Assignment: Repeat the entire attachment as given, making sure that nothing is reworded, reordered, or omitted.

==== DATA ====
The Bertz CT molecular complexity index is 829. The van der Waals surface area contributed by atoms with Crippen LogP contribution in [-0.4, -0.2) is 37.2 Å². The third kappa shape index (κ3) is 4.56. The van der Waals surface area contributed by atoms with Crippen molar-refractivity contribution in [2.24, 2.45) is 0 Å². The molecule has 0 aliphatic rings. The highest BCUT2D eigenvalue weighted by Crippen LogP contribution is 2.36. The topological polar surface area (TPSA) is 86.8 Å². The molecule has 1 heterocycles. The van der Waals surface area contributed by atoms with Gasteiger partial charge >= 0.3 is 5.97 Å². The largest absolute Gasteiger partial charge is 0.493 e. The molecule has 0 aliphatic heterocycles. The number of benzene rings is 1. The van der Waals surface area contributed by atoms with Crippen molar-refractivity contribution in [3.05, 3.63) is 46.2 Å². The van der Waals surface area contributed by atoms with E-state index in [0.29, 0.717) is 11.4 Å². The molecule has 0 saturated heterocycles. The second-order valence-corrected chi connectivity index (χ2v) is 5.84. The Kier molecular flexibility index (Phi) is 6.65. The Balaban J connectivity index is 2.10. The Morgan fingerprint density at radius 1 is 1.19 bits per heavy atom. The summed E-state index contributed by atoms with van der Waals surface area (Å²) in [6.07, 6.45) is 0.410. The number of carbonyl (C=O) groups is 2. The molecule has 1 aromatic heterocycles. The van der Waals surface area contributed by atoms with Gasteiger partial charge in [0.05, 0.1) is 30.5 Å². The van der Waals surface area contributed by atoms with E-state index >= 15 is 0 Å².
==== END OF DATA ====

The Bertz CT molecular complexity index is 829. The van der Waals surface area contributed by atoms with Crippen LogP contribution in [-0.4, -0.2) is 37.2 Å². The third kappa shape index (κ3) is 4.56. The van der Waals surface area contributed by atoms with Crippen molar-refractivity contribution in [2.24, 2.45) is 0 Å². The molecule has 0 aliphatic rings. The highest BCUT2D eigenvalue weighted by Crippen LogP contribution is 2.36. The topological polar surface area (TPSA) is 86.8 Å². The molecule has 1 heterocycles. The van der Waals surface area contributed by atoms with Gasteiger partial charge >= 0.3 is 5.97 Å². The largest absolute Gasteiger partial charge is 0.493 e. The molecule has 0 aliphatic heterocycles. The number of benzene rings is 1. The van der Waals surface area contributed by atoms with Crippen molar-refractivity contribution in [3.05, 3.63) is 46.2 Å². The van der Waals surface area contributed by atoms with E-state index in [0.29, 0.717) is 11.4 Å². The molecule has 0 saturated heterocycles. The second-order valence-corrected chi connectivity index (χ2v) is 5.84. The Kier molecular flexibility index (Phi) is 6.65. The Balaban J connectivity index is 2.10. The Morgan fingerprint density at radius 1 is 1.19 bits per heavy atom. The summed E-state index contributed by atoms with van der Waals surface area (Å²) in [6.07, 6.45) is 0.410. The number of carbonyl (C=O) groups is 2. The molecule has 1 aromatic heterocycles. The van der Waals surface area contributed by atoms with Gasteiger partial charge in [0.05, 0.1) is 30.5 Å². The van der Waals surface area contributed by atoms with E-state index >= 15 is 0 Å².